Former FBI Informant Explains The Emotional and Personal Toll of Bad Decision Making
June 1, 2022 – At Dynamo University ‘22, our annual user conference, we had the privilege of hosting keynote Tom Hardin, also known as “Tipper X”. Now a noteworthy speaker and consultant, Hardin spent his early career as an analyst for a technology-focused Hedge Fund, until he was eventually caught by the FBI for making four trades with material nonpublic information (MNPI). He became a cooperating witness, assisting the FBI in a sting operation that resulted in over 80 guilty pleas or convictions for insider trading. “Tipper X” was his codename, due to his role as the central figure in a web of targeted financial criminals.
At the end of his cooperation Hardin’s name became public, an event that would permanently destroy his once-promising career, many of his relationships, and numerous privileges once taken for granted. Here, we’ve summarized eight key takeaways from his Dynamo University ’22 keynote, in which he leveraged his story to set up a framework for better decision making.
1. Beware of self-deception by reasoning
When deciding to trade with MNPI, Hardin was able to successfully reason himself into a position where he felt his actions, though perhaps not justified, were harmless. He warns against using fallacious reasoning to excuse ourselves from guilt. This process of self-deception often includes reduction words such as “sort of,” and, “merely,” as well as the use of immaterial position reasoning, which includes justifying actions as a “victimless crime” or downplaying illegal gains as being, “only a small amount.”
2. Don’t let mistakes be a scapegoat for bad decisions
Hardin challenges us to take ownership of our poor decisions, which are often excused – by ourselves, or by others – as mistakes. Taking ownership of our choices, both good and bad, allows us to examine our decision-making processes and work towards self-improvement.
3. Shame destroys, guilt develops
Although similar, Hardin highlights the difference between shame and guilt as this: shame, if dwelled on, defines and destroys, and should be dropped. Guilt, on the other hand, is a developing force and should be something we hold on to. In other words, guilt is productive, as it is a way for us to hold ourselves accountable and inform future decisions, while shame is purely negative, and has the potential to eat away at us over time.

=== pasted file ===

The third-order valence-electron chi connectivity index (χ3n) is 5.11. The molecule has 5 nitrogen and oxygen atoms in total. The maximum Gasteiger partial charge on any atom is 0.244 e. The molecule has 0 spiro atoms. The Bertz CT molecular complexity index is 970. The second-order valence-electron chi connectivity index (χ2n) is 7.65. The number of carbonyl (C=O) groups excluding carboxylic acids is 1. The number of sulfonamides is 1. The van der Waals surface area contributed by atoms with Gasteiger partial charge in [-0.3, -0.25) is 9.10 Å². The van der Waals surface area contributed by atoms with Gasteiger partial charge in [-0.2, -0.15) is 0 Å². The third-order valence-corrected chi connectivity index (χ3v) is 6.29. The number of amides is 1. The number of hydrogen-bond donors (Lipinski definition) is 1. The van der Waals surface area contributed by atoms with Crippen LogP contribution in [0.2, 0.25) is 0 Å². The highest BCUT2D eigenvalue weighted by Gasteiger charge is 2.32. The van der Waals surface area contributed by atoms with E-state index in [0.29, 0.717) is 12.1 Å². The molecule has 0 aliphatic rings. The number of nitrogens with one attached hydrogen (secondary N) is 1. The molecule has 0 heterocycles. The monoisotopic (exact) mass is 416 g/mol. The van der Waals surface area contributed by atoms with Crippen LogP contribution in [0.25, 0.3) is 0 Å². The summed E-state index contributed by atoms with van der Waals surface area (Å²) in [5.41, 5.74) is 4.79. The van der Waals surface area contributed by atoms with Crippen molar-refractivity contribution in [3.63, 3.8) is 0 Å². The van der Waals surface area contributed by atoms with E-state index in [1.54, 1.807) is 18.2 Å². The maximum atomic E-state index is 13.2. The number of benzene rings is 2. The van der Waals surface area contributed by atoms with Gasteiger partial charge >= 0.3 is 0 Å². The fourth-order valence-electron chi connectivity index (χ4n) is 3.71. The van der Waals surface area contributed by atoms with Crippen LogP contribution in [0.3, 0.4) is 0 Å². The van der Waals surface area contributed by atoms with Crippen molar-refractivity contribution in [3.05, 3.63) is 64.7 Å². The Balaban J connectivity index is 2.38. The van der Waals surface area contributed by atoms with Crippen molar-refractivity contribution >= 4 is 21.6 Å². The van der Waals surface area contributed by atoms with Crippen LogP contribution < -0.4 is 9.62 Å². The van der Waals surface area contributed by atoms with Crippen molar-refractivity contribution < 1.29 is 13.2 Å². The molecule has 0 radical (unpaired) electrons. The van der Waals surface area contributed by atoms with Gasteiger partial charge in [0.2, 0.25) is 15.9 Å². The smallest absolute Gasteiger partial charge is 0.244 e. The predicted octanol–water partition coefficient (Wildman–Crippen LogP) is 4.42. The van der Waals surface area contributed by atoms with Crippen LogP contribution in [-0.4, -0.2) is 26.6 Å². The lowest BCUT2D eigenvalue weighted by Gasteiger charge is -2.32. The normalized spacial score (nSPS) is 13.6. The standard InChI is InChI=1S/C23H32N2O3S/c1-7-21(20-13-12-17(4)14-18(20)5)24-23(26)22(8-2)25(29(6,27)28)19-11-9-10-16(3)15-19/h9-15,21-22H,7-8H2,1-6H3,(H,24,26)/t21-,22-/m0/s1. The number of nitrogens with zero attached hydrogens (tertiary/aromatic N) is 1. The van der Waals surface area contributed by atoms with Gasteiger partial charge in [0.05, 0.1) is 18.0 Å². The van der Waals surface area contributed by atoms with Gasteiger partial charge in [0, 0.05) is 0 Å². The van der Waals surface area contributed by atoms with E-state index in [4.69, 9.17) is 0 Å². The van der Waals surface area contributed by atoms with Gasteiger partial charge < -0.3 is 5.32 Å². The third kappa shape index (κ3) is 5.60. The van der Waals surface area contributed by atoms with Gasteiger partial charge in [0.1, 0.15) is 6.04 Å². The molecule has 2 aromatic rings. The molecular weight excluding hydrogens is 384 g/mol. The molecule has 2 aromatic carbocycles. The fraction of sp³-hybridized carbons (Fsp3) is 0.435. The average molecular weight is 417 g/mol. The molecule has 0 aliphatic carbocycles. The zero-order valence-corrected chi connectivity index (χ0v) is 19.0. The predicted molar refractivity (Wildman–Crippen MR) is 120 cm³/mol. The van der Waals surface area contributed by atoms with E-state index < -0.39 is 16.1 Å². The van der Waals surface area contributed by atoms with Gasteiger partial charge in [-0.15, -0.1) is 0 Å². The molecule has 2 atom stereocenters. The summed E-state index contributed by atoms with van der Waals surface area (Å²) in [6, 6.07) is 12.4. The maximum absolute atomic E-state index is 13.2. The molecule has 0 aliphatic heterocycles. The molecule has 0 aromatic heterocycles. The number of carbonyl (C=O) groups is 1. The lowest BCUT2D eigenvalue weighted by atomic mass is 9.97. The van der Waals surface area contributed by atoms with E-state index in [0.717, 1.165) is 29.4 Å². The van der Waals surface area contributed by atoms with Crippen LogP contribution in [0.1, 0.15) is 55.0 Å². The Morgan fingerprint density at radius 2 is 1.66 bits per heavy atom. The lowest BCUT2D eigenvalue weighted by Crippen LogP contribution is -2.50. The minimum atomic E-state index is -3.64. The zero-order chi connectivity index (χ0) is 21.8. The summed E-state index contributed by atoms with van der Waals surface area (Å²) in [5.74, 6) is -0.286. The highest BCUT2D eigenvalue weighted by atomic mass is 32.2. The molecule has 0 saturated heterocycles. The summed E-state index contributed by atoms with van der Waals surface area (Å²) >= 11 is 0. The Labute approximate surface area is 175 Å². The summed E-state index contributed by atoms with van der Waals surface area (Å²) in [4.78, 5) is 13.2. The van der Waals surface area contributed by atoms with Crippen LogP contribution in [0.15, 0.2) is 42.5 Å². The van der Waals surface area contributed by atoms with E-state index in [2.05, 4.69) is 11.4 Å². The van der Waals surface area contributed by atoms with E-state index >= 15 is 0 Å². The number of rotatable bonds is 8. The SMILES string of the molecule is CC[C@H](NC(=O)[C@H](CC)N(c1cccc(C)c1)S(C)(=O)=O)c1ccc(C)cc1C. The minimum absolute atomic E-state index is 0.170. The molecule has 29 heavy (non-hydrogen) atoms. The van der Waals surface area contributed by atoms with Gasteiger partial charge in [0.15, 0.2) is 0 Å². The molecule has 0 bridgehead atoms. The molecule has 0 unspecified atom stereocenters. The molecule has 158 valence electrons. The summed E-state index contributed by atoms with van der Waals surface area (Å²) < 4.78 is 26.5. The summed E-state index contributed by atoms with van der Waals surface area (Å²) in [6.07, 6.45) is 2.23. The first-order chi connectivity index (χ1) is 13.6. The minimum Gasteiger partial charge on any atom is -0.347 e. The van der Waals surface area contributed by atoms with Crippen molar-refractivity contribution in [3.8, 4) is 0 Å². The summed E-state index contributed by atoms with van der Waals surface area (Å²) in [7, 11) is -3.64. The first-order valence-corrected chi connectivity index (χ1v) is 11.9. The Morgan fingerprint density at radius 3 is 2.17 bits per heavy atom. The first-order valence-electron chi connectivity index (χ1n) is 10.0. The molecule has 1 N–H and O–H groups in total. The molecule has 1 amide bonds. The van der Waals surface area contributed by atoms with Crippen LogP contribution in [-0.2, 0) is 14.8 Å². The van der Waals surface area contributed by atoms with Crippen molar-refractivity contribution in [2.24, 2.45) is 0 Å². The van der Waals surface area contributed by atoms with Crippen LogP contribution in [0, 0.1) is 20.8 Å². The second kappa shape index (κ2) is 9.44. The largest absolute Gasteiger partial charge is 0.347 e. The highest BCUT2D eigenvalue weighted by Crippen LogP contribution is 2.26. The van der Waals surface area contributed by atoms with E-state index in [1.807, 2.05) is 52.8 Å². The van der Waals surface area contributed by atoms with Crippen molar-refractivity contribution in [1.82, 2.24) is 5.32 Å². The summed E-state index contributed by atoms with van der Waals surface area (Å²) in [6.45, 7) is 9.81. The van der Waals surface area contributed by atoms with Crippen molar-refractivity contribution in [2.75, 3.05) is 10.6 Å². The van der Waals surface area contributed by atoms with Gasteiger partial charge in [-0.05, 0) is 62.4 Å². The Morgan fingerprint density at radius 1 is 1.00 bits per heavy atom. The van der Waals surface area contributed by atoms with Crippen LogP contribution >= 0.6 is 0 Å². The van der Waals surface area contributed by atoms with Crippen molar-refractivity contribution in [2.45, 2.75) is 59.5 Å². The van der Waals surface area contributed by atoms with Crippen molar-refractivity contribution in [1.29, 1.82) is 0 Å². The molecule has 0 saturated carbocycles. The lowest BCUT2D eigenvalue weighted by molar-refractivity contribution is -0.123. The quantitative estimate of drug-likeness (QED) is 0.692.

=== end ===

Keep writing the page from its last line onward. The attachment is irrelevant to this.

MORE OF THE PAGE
4. Don’t define yourself by the success of others
As a 28-year-old, unsure of himself and still relatively early in his career, Hardin would measure his success against that of colleagues and friends. Insecure about falling behind, he became increasingly receptive to finding success through illegitimate methods, instead of focusing on developing his own skills and improving his craft. He regrets allowing his insecurities to define him and wishes he had spent more time focused on his own professional development.
5. Be careful of who you surround yourself with
While Hardin emphasizes that his decisions were ultimately his own, he highlights the fact that his environment enabled his behavior, rather than attempting to prevent it. His manager told him that he needed to turn a profit, and looked the other way throughout the entire ordeal. His friends in the industry, instead of pushing him to stop, sought to get in on the trades and participate themselves. While none of these people forced him to make illegal trades, they helped create an environment where his behavior was encouraged, rather than scorned.
6. Avoid isolated decision making
Hardin stresses that important decisions should not be made in a vacuum, whether entirely by oneself or in a bubble. Hardin regrets not consulting his family, or friends outside of the investing world, whom he feels would have rightly told him his behavior was unacceptable.
7. The biggest victims of your decisions are the people closest to you
After his reputation was effectively destroyed following his public court case, Hardin realized the greatest victims of his crime were his family, friends, and colleagues, whose careers and public image were negatively affected because of their associations with him.
8. You must be willing to be held accountable for your decisions
Hardin highlights this as the main idea of the Tipper X decision-making framework. If we are not willing to be held personally accountable for a decision we are about to make, then it is likely not the correct decision.
Hardin’s story, from his criminal past to reacclimating into society as a leading speaker on ethics, shows us the importance of thoughtful decision-making. By surrounding ourselves (and frequently consulting) with ethical individuals, as well as holding ourselves accountable for past and future choices, we can pave the way for a successful career as an ethical business decision-maker.